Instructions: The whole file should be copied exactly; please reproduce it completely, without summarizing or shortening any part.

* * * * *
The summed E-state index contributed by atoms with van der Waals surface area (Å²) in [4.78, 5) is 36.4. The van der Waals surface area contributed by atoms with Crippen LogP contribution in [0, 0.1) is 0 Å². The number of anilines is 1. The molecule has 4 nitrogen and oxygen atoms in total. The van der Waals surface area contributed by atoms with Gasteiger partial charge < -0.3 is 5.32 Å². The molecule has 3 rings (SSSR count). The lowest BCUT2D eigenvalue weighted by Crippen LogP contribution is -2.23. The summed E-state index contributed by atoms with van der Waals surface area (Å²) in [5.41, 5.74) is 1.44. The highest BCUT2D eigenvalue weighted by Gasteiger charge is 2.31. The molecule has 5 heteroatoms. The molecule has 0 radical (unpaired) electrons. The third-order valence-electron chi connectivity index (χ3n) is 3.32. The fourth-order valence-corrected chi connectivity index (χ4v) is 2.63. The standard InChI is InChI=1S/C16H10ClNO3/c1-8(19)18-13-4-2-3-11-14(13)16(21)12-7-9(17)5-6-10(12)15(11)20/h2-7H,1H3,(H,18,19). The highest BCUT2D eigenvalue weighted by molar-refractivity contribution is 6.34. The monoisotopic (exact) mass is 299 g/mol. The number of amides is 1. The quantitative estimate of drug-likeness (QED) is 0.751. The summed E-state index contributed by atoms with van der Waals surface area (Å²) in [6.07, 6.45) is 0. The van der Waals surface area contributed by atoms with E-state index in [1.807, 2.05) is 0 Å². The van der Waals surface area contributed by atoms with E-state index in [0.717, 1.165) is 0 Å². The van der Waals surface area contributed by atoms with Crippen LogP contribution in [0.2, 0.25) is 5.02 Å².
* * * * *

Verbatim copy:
The summed E-state index contributed by atoms with van der Waals surface area (Å²) in [4.78, 5) is 36.4. The van der Waals surface area contributed by atoms with Crippen LogP contribution in [0, 0.1) is 0 Å². The number of anilines is 1. The molecule has 4 nitrogen and oxygen atoms in total. The van der Waals surface area contributed by atoms with Gasteiger partial charge < -0.3 is 5.32 Å². The molecule has 3 rings (SSSR count). The lowest BCUT2D eigenvalue weighted by Crippen LogP contribution is -2.23. The summed E-state index contributed by atoms with van der Waals surface area (Å²) in [5.41, 5.74) is 1.44. The highest BCUT2D eigenvalue weighted by Gasteiger charge is 2.31. The molecule has 5 heteroatoms. The molecule has 0 radical (unpaired) electrons. The third-order valence-electron chi connectivity index (χ3n) is 3.32. The fourth-order valence-corrected chi connectivity index (χ4v) is 2.63. The standard InChI is InChI=1S/C16H10ClNO3/c1-8(19)18-13-4-2-3-11-14(13)16(21)12-7-9(17)5-6-10(12)15(11)20/h2-7H,1H3,(H,18,19). The highest BCUT2D eigenvalue weighted by molar-refractivity contribution is 6.34. The monoisotopic (exact) mass is 299 g/mol. The number of amides is 1. The quantitative estimate of drug-likeness (QED) is 0.751. The summed E-state index contributed by atoms with van der Waals surface area (Å²) in [6.07, 6.45) is 0. The van der Waals surface area contributed by atoms with E-state index in [1.807, 2.05) is 0 Å². The van der Waals surface area contributed by atoms with E-state index in [0.717, 1.165) is 0 Å². The van der Waals surface area contributed by atoms with Crippen LogP contribution in [0.2, 0.25) is 5.02 Å².